Many factors figure into an objective comparison along sustainability lines, but a factor inevitably cited is that of end-of-life, with PLA and its brethren bioplastics touting their biodegradability, a term that can invite inaccurate associations. Biodegradability raises a host of questions regarding the required conditions and time, as well as the by-products. PLA, in specific, is promoted as being compostable; however, that's only true with a commercial composting facility. Consumers envisioning throwing their packaging on a backyard compost heap have the wrong idea.

It's not herein being suggested that corn, as a bioplastic feedstock for packaging, is without its bona fides as to sustainability; nonetheless, to the extent that sustainability is a measure of what's derived from a given input, the performance of PLA merits discussion. PLA is inferior to some petro-plastics along a variety of performance traits, for example, heat resistance. To narrow the performance gap, manufacturers of the bioplastic are experimenting with various additives, coatings, and the like. How far can the process go and the "bio" prefix remain credible? At some point, similar to soil erosion, the supposed best layer is worn thin.

And how are such hybrids to be disposed of post-consumer, if their "non-bio" component makes them incompatible with composting and their "bio" component makes them a contaminant in certain recycling streams? Landfill is an option, by default; then again, landfill diversion is supposed to be a desirable in the sustainability era.

Corn bread

It has become common practice for brand-owners to publicly declare their commitments to sustainability; but, never should any audience lose sight of the fact that brand-owners seek to fulfill their commitments profitably-in the vernacular, they seek to make some bread. It's not dishonorable to regard sustainability as a source of competitive advantage, since sustainability preaches a balanced regard for the Three P's of planet, people, and profit.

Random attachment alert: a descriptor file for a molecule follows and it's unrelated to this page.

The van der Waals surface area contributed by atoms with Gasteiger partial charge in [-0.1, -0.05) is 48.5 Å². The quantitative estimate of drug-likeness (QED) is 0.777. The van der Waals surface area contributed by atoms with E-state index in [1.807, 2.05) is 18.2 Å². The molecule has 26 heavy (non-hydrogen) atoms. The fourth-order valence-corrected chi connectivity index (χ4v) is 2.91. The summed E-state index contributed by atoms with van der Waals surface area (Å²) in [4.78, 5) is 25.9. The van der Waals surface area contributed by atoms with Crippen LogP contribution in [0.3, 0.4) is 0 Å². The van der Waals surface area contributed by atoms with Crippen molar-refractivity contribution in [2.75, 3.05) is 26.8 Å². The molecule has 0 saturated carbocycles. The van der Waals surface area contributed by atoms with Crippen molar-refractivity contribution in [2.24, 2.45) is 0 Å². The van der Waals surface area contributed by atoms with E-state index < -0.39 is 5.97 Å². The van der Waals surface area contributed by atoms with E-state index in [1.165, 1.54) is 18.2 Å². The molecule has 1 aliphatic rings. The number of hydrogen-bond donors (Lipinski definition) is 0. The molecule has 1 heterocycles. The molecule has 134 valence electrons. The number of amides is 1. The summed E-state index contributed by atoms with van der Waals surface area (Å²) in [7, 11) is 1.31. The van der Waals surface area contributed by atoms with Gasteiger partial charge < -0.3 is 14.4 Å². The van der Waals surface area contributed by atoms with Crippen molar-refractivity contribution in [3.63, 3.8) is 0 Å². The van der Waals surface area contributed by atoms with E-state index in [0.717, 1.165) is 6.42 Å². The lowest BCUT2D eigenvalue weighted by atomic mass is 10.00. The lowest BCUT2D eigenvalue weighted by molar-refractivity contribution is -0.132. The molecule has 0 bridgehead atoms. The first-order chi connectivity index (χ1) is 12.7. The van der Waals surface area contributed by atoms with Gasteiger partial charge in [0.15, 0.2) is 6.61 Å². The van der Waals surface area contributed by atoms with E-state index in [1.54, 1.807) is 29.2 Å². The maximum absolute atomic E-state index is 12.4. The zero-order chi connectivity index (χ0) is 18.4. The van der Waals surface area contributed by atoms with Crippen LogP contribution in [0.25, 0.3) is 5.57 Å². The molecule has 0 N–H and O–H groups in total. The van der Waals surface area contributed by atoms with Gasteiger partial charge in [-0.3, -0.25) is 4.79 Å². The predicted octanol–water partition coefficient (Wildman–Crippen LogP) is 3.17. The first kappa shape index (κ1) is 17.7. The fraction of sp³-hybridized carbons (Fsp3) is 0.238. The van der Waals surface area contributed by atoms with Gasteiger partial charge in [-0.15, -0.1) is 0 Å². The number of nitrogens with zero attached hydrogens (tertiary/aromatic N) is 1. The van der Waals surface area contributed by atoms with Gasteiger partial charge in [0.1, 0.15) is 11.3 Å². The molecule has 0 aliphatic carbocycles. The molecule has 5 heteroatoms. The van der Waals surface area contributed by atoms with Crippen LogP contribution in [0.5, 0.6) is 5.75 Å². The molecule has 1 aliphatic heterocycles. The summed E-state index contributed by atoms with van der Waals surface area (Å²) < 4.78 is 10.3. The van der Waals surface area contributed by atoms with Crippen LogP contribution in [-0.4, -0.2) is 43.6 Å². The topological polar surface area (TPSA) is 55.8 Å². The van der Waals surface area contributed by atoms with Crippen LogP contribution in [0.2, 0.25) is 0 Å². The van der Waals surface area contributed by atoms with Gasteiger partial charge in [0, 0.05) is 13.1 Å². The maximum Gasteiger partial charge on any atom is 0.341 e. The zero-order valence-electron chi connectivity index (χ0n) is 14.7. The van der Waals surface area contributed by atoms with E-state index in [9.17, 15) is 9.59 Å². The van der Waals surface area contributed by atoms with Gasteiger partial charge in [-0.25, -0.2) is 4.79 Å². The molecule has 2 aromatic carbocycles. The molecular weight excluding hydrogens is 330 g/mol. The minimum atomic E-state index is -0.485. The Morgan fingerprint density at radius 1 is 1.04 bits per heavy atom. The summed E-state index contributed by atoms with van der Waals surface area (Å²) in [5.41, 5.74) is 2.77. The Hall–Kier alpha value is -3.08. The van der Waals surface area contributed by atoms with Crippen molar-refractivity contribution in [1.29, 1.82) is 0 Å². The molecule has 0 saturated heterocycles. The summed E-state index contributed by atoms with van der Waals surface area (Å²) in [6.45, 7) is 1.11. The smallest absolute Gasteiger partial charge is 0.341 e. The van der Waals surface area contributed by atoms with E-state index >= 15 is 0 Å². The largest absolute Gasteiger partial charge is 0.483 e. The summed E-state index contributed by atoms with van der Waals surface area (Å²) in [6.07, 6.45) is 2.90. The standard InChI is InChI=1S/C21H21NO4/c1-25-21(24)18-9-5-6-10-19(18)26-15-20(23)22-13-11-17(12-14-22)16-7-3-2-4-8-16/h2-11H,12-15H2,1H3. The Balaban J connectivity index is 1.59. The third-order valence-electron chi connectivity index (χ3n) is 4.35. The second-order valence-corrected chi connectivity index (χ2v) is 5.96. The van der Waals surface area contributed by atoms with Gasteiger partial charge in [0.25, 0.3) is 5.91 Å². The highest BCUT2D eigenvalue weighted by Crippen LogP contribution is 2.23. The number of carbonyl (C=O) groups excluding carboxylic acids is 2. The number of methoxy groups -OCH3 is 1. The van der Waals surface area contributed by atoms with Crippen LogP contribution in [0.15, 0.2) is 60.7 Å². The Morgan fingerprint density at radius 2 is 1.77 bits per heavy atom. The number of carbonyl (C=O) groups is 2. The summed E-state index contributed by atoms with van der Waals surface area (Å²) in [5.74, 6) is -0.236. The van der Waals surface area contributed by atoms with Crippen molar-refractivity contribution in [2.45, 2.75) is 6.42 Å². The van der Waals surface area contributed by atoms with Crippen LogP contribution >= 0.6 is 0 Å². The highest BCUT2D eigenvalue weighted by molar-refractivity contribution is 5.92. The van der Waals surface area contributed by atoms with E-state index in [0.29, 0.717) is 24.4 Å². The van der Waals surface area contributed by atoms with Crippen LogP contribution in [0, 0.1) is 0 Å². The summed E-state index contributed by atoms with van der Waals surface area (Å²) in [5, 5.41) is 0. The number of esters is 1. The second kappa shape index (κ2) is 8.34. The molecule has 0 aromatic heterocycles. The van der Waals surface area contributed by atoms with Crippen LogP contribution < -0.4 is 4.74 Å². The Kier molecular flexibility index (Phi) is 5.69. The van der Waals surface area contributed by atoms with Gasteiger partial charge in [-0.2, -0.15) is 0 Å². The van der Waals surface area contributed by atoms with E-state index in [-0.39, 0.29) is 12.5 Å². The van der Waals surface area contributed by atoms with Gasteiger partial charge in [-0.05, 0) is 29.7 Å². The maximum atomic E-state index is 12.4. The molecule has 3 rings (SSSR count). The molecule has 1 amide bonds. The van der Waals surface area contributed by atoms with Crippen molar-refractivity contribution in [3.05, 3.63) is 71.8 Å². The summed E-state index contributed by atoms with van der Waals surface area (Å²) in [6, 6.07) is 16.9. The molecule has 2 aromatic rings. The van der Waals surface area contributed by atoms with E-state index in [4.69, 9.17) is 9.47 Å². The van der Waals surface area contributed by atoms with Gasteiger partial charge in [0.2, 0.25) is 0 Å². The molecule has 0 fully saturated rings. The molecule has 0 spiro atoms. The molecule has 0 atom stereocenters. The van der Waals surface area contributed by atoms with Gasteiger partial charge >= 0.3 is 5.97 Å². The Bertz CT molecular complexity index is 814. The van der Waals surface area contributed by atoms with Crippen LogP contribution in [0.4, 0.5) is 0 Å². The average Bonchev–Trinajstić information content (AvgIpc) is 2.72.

That balancing act is situation-specific. Some products, by virtue of their requirements, might not be viable candidates for bioplastics, in general, nor for the corn feedstock variety, in particular. Such compatibility isn't limited to the kind imposed by the makeup of the product. There's also the factor of the production capacity of bioplastics, many times dwarfed by that of petro-plastics; for example, even if every product currently packaged in PET could be packaged in PLA, the supply of the latter couldn't come close to meeting the demand.

The implication is that early movers can seize an advantage, provided that haste does not make waste. For better or for worse, once the decision is made to market a product in PLA or any other bioplastic, that brand-owner becomes associated with all aspects of that particular packaging. Appreciation of that fact should not be just for the present but should extend to the future, reflecting the brand-owner's best predictions across trends and drivers. So to brand-owners casting seeds to the wind in expectation of a profitable harvest, know this: you reap what you sow.

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Sterling Anthony is a consultant, specializing in the strategic use of marketing, logistics, and packaging. His contact information is: 100 Renaissance Center- P.O. Box 43176; Detroit, MI 48243; 313-531-1875 office; 313-531-1972 fax; [email protected]; www.pkgconsultant.com

Comments(1)

Comments

I am glad to see Anthony Sterling explain PLA and its short comings. It is one example of how greenwashing can mislead clueless people, and how the words "bio" and "compostable" doesn't make sense to people in the way it should if correct definitions were common knowledge ...